If static type checking is useful for detecting bugs, it is an even more powerful refactoring tool. In a well designed program, it is often possible to make a change in an interface, then rely on the compiler to report errors for all places in the code that need to be altered to match. In general, it is A Good Thing to design code that relies on static type checking as much as possible.
But one of the most common problems programmers inflict on themselves is when they try to use the static type checking built in C and C++ compilers to detect bugs due to integer conversions that result in loss of precision.
Let's say in a class called
point, we have reasons to store X and Y as
shorts rather than
Right, we might have a problem. On most platforms, the
short types are 32- and 16-bits in size, respectively. This means that the call to the
point constructor may result in loss of data.
It would be very nice if we could get the compiler to point out all instances where an
int is implicitly converted to a
short, so that we can verify that the loss of precision is desirable or at least that it isn't a problem.
So we enable the appropriate warning:
What makes this especially desirable is that function (and constructor) declarations are usually separated in a header file. The thinking is, if a careless programmer calls the constructor with
int arguments, the compiler will point out the possible problem, the programmer will inspect the code carefully to confirm that the loss of precision is OK, and then... Well,
What do you say? Casting? Yes, this situation is a textbook example for using casts:
The trouble is, in the original program, the compiler would have truncated
y only if they needed to be truncated. The program that uses casts to avoid the warning will truncate
y even if they don't need to be truncated.
We've changed the semantics of the program in a way that's not just dangerous, it's more dangerous than the potential bug the warning was intended to detect. If during later refactoring we realize that we do need the extra precision of
point class will have to change accordingly:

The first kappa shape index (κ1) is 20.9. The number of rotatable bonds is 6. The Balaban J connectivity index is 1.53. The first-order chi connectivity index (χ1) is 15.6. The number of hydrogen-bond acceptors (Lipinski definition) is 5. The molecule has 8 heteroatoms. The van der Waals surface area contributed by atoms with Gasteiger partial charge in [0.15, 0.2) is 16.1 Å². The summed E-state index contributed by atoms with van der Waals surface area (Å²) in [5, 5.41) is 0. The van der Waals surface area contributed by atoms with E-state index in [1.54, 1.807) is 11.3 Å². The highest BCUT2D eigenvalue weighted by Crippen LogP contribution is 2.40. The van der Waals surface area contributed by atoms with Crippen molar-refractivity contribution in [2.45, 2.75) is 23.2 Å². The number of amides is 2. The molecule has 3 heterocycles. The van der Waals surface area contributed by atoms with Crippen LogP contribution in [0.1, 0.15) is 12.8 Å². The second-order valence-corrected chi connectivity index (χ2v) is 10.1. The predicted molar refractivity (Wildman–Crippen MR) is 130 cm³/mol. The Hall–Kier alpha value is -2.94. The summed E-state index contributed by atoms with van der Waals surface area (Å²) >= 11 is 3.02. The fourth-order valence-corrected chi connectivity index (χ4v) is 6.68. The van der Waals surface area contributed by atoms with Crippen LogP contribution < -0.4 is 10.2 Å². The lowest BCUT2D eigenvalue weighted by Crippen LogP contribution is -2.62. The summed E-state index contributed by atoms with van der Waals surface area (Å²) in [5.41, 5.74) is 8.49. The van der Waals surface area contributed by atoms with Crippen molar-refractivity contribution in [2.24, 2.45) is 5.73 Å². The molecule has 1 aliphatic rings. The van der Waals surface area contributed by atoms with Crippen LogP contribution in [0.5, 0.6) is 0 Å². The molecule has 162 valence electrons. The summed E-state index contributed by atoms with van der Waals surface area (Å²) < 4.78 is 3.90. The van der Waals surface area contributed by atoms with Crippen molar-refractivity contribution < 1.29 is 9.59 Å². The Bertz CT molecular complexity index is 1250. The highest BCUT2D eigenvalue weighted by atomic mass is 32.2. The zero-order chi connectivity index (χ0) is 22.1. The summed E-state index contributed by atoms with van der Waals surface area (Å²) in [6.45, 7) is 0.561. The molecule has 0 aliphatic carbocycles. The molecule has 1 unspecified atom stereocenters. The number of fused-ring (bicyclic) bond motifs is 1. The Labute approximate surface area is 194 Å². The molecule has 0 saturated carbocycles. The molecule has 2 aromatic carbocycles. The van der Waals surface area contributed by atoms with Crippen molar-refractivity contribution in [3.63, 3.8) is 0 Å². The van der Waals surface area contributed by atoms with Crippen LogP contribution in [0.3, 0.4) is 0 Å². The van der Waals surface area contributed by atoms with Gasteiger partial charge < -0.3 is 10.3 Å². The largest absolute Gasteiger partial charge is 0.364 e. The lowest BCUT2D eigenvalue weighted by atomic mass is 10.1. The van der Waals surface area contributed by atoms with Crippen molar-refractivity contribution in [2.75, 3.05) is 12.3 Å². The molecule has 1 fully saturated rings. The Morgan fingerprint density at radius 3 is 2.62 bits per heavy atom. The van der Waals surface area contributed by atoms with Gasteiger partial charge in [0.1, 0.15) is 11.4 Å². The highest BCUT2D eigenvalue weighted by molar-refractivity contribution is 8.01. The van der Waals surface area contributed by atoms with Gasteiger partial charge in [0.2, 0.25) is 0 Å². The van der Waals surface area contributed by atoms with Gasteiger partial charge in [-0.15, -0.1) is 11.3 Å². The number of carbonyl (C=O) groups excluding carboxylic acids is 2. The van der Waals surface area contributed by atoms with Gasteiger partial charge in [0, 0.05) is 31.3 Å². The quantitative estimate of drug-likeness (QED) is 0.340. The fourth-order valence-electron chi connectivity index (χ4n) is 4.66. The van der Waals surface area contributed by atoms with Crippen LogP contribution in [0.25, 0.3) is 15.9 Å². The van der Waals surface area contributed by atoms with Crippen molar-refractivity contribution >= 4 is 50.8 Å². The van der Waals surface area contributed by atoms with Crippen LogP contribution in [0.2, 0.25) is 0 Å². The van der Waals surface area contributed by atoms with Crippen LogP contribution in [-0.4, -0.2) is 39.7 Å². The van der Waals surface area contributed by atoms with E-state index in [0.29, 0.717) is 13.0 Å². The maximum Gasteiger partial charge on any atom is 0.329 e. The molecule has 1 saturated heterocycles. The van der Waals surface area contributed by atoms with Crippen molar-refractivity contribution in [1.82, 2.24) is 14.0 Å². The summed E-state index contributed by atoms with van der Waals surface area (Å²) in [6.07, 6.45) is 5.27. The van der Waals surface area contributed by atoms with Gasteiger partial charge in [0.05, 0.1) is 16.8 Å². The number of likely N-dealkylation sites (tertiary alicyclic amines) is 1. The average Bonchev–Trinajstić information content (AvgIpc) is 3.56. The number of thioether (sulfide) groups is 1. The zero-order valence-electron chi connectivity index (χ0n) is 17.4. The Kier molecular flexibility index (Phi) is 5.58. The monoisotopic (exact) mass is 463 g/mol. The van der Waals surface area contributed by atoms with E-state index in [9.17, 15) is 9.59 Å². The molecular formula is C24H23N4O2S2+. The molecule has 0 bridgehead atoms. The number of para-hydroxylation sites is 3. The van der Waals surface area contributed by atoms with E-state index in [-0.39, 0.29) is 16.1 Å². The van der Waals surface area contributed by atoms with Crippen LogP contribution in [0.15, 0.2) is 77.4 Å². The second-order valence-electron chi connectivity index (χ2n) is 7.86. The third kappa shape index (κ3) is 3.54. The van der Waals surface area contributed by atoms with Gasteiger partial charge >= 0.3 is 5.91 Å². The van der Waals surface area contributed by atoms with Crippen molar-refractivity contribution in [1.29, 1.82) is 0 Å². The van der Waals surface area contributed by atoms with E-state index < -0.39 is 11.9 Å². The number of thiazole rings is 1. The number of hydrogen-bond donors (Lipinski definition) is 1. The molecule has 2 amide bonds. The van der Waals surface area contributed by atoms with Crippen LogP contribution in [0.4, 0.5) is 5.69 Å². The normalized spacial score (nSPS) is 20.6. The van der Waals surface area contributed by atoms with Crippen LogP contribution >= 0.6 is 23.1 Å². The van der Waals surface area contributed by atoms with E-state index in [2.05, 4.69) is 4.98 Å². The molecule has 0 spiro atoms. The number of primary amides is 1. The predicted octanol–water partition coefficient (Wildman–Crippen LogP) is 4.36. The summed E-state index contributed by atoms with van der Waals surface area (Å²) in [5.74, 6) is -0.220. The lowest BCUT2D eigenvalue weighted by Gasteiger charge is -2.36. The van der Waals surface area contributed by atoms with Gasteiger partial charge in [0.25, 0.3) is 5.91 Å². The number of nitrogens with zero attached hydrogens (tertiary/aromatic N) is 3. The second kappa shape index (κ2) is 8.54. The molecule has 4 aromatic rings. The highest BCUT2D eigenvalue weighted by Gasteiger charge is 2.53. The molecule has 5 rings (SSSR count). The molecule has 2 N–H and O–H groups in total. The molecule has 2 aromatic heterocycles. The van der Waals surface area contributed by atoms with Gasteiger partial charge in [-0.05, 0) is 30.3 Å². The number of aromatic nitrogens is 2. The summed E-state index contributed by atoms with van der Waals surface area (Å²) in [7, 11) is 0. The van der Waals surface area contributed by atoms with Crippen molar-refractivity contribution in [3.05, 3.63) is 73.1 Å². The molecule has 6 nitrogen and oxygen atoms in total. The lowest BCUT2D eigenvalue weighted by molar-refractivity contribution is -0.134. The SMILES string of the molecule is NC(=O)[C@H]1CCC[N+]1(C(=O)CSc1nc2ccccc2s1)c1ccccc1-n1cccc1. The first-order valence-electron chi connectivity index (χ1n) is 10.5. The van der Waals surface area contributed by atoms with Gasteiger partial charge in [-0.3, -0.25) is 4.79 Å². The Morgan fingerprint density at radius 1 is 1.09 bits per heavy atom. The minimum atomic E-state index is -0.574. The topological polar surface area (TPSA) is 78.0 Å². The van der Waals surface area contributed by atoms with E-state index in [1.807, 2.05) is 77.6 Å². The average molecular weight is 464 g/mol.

And now we don't have a warning but we have a nasty bug, all because we explicitly instructed the compiler to do something bad (cast), something that it's carefully designed not to do!
The source of the bug is the ill-advised attempt to use static type checking to detect what is inherently a run-time error. Converting an
int to a
short is dangerous only if the run-time value of
x exceeds the valid range for
short integers. A better approach is to ditch the warning and the cast it comes with, and use
But now... even if we assume that programmers will always
assert before calling
foo (quite an assumption!) the resulting code is pretty ugly to look at.
To solve the problem, we need to take a step back and look at the original reasons why the
point constructor takes
shorts instead of
ints. Clearly, this is because the values are copied to the members of class
point, which are of type
short to save memory. Note, however, that the savings come from the
point members, not from the constructor itself taking
shorts -- the latter was done for "consistency", which A) doesn't make it correct, and B) as we'll see later isn't even consistent.
First, we should make the constructor take
int parameters regardless of the type of the (private) members:
This promotes consistency throughout the program, regardless of what type the members of class
point are this week. The constructor is also the perfect place to put our
asserts, thus completely relieving the caller from the burden of truncating
char in any kind of integer expression ends up promoting them to
int anyway. This can be illustrated by the following program:
The typical output of this program is:
Note that it prints 131070 for
x+x, even though
x is of type
short and (for 16-bit
shorts anyway) wouldn't be able to hold that value. That's because
x+x is of type
As another example, if we pass something like
x+1 (which would be pretty common) to a function that takes
short, the program will first produce an
int which is then truncated to a
short as part of the function call (and I'm not aware of a way to make compilers issue a warning in this case, not that it would be desirable anyway.)
The best way to be consistent is to use the consistency of C and C++ to always promote small integer types to
int. This means to forget about
short as function arguments; they are (almost) never justified. The net effect of using them is that the program will contain a lot more places where data gets truncated, which makes it more prone to bugs.
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